Archaeologists (a number of them from the American Institute for Roman Culture) have uncovered a necropolis at Ostia Antica, a 2,700-year-old port near Rome founded by Ancus Marcius and the third most visited Italian archaeological site after the Colosseum and Pompeii. About a dozen tombs were found at the site, more specifically in the Parco dei Ravennati. The most important characteristic of the cemetery might be the fact that it shows traces of various funeral rites, ranging from burials to cremations, within a single extended family. This, according to the site director Paola Germoni, demonstrates how individuals had more freedom in regard to their postmortem body before Christian burial customs were established as the norm.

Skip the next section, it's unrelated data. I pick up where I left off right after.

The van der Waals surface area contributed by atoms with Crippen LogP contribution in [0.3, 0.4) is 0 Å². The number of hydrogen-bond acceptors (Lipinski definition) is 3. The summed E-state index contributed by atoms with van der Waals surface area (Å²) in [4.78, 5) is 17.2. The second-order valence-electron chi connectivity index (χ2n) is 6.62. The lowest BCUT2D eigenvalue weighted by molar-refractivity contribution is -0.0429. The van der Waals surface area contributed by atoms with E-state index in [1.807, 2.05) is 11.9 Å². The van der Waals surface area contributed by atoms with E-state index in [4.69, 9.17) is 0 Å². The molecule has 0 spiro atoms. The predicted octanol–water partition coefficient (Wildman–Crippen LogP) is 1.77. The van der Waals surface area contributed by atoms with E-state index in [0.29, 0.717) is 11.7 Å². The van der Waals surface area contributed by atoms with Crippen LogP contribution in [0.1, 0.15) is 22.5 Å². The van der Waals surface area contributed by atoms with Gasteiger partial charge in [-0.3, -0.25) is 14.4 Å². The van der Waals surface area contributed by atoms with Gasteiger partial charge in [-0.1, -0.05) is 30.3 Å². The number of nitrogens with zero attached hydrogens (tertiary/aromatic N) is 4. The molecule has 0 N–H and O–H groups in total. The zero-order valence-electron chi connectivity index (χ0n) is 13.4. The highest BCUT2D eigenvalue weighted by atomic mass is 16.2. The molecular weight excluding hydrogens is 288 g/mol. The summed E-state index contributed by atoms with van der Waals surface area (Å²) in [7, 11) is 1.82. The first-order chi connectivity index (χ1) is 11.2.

A video of the excavation site, courtesy of AIRC: